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International Egg and Poultry Review: Brazil and Korea

by 5m Editor
21 September 2005, at 12:00am

By the USDA's Agricultural Marketing Service - This is a weekly report looking at international developments concerning the poultry industry, this week looking at Brazil and Korea.

International Egg and Poultry Review - By the USDA's Agricultural Marketing Service - This is a weekly report looking at international developments concerning the poultry industry, this week looking at Brazil and Korea.

Brazil Poultry Exports

Brazil became the largest world exporter of chicken in 2004. January through December 2004 chicken exports reached 2.47 million metric tons, up 26 percent from 2003 (1.96 mmt). In 2005 exports are estimated at 2.84 mmt and in 2006 exports are forecast to reach 3.04 mmt. Brazil exports poultry to about 135 countries.


The Ministry of Agriculture is working to create a “Regionalization of Sanitary Controls for Poultry”. The object is to create a protocol between six states from the center-south regions of Brazil. These states would restrict the transit of birds, eggs and other poultry related products and by-products for interstate commerce. The southern states of Rio Grande do Sul, Parana and Santa Catarina are major poultry producing states.


Broiler meat production is estimated to be 8 percent higher in 2005 and by 5 percent in 2006. Turkey meat production estimates are up 17 percent for 2005 and 11 percent for 2006.

On September 12, 2005 the WTO Appellate Body told the EU to reduce trade barriers on boneless chicken imports from Brazil and Thailand. The panel said the EU broke international rules when it changed the classification of salted chicken cuts from 0210 to 0207, which led to an increase in the tariffs levied on them.

The WTO had already decided in Brazil’s favor in February 2005, but the EU appealed that decision in June. Brazil and Thailand had been exporting “salted” poultry to the EU since 1997 under the HS code 0210 "meat and edible meat offal, salted, in brine, dried or smoked," until the EU reclassified those items in 2002. Poultry exports under the HS heading 0210 had increased to over 200 thousand metric tons per year, or about one half of total poultry imports. HS code 0207 covers "meat and edible offal, fresh, chilled or frozen." The final report will have to be adopted by the Dispute Settlement Body in the WTO within 30 days. The EU will have up to 30 days to announce its formal position.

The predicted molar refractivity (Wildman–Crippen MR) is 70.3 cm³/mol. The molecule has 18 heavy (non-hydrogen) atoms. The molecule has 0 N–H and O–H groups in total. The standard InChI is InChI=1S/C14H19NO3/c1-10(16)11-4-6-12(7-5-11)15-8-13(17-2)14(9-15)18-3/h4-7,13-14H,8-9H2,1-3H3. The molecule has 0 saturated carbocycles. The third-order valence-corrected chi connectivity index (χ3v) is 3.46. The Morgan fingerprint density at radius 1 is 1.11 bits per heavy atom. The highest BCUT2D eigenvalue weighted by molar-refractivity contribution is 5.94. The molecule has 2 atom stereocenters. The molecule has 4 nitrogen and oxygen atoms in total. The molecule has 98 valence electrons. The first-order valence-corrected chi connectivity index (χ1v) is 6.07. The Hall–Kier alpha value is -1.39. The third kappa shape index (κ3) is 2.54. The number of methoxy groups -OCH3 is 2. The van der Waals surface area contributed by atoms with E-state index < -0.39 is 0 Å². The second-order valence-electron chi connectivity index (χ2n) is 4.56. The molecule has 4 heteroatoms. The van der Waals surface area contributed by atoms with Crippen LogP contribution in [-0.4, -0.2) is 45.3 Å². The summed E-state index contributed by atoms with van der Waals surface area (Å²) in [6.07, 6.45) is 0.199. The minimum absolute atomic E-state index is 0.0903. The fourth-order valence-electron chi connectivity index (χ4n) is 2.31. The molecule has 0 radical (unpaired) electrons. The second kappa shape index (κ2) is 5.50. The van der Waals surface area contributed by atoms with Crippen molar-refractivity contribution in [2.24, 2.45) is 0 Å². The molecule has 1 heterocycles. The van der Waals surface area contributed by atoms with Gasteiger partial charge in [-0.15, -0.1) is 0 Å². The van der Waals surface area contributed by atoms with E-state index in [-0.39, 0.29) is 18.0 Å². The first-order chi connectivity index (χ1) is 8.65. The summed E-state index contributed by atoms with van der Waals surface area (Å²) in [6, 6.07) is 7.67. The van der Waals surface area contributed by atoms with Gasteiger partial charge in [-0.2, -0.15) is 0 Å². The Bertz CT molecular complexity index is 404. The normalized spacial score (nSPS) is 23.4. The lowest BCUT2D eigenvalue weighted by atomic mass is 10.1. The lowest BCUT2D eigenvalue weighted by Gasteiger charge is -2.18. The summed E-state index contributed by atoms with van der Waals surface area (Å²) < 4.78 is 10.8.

Source: USDA /Foreign Agricultural Service, USDA/Economic Research Service, news wires

Korea: Poultry and Poultry Products

As of April 14, 2005, Korea removed an import ban placed on U.S. chilled and frozen poultry products. The ban was implemented on February 24, 2004 after confirmation of highly pathogenic avian influenza in Texas. The low availability of imported chicken products and record high farm gate prices for broilers led to an increase of broiler chick placements. Poultry production estimates are 432,000 metric tons (MT) for 2004, 450,000 MT for 2005 and are forecast at 459,000 MT for 2006.

Imports are forecast to increase by 27 % to 70,000 MT in 2006. Some traders have complained the quality of U.S. products is not as good as it was before the outbreak of HPAI, including increased losses during thawing and quality of U.S. thigh products which don’t meet Korean demand.

Denmark, UK, Taiwan, France, Australia, Brazil, Japan, Hungary, and US are the approved suppliers for fresh, chilled or frozen poultry meat and for heat-treated poultry meat. China and Thailand are only approved for heat-treated poultry meat. On April 2, 2005, Korea approved four Brazilian poultry plants to export to Korea and, according to sources, the first trial shipment, of chicken wings and boneless meat, arrived in August 2005.

Between January 2005 and August 20, 2005 Korea imported 15,582 MT of legs from the U.S. and 11,206 MT from Denmark. Wing imports totaled 70 MT from the U.S. and 5,612 MT from Denmark.
Source: USDA/Foreign Agricultural Service

To view the full report, including tables please click here

Source: USDA's Agricultural Marketing Service - 20th September 2005

5m Editor